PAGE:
“I’m daunted about giving birth – but would I change it?”
Isat fully reclined on the couch the other night, my tummy wrapped in my pregnancy stability brace and a heat pack on my back, moaning g about the tribulation of human man gestation. This wasn’t the first rst time I’d complained either and, perhaps bereft of other r things to say, my boyfriend Chris threw out a corker.
“If you could change it so that men were the ones to give birth, would you?”
He wasn’t offering as such, and I could tell he wasn’t sure whether I was just about to undo my brace and whack him with it.
What did he mean? No morning sickness, no haemorrhoids or stretch marks, no giving birth, no prolapsed uterus, no cracked nipples and no stitched lady parts? No pressure to breastfeed, no mastitis, no guilt about going back to work and, of course, no dick-brain partners who have no idea what they are talking about! t!
As someone unlucky enough ugh to have had a terrifying postpartum rtum haemorrhage after baby number one, I would happily trade in the anxiety I feel around the baby-making process. Or would I? For all the challenges preg pregnancy, motherhood and chi childbirth bring, there is so something about the strength re required to endure these experiences that turns us women into warriors. You only have to be at the business end of a birth to marvel at the extraordinary thing the female body, and mind, can do. My curious partner recently strapped himself to a birth simulator as part of a radio show stunt to learn what it feels like to hatch a baby. The simulated contractions reached somewhere n near one-tenth of the strength o of actual labour before he declared it impossible to continue, tore the electrodes off, and declared he didn’t know how we did it. Yes, it’s bloody painful. But there is a also something really beautiful abo about their little feet kicking you from the inside. Something ama amazing about the agony followed by t the ecstasy of when you first me meet bub. I am truly daunted about bab baby number three setting forth on its trip down the birth canal, but I don’t think I’d change it even if I could.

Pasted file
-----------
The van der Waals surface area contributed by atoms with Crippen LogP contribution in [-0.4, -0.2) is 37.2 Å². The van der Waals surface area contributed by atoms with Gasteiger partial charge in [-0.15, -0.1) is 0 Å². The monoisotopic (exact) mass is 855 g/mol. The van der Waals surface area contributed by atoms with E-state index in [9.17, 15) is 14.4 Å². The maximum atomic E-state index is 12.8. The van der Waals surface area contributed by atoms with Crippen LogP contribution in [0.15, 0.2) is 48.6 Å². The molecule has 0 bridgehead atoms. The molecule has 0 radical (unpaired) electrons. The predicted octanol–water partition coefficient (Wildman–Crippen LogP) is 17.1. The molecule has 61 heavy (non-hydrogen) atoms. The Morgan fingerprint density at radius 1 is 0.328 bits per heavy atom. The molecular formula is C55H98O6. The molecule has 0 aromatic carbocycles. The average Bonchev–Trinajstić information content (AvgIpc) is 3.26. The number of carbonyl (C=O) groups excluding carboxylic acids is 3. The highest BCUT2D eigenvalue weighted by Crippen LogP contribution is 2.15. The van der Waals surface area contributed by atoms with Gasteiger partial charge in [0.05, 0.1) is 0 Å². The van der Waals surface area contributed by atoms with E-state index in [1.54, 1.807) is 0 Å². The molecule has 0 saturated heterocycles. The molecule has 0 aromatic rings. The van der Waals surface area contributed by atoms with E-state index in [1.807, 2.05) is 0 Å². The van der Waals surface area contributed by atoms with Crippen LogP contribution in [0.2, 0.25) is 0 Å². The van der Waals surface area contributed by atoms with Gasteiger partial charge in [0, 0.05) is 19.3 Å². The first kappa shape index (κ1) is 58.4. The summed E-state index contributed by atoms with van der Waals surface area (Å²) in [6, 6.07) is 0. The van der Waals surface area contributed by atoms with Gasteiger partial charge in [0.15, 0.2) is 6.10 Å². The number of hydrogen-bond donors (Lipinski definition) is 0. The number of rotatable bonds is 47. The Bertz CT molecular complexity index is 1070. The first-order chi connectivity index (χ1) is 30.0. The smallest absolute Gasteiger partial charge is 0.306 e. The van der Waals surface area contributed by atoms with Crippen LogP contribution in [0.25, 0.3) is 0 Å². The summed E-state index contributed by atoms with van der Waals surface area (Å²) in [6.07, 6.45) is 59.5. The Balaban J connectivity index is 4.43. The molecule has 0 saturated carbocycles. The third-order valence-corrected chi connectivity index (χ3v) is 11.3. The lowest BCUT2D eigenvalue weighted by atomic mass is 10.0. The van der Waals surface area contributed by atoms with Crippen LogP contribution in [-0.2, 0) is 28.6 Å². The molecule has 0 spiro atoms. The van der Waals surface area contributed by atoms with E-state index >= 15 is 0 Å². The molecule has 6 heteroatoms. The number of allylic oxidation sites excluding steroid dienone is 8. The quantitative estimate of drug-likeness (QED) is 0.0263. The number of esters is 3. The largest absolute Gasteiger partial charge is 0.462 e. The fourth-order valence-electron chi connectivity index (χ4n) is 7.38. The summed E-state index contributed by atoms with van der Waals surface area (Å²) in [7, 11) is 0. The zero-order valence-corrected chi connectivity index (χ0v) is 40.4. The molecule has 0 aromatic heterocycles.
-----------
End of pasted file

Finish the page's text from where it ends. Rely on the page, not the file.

In a world where real gender equality is just beyond the horizon, pregnancy and childbirth is a sacred space that we own. (Although if men could be pregnant, I am sure we’d have a cure for morning sickness by now.)
There is no question that your partner’s (male or female) love and attachment to their child is as genuine as Mum’s. Similarly, you don’t need to physically birth a child to love them as your own and feel the joy, the pain and the wonder of being a parent. I grew up in a step-family and know parental love does not exist only within bloodlines.
But if Chris’s late-night thought experiment taught me anything, it’s that while I often curse mother nature for her insistence that women must be the ones to give birth, in the end, I’m glad she made that choice. Carrie co-hosts The Project, 6.30pm weeknights on Network Ten, and Carrie & Tommy, 3pm weekdays on the Hit Network.
“Pregnancy and childbirth is a sacred space that women own”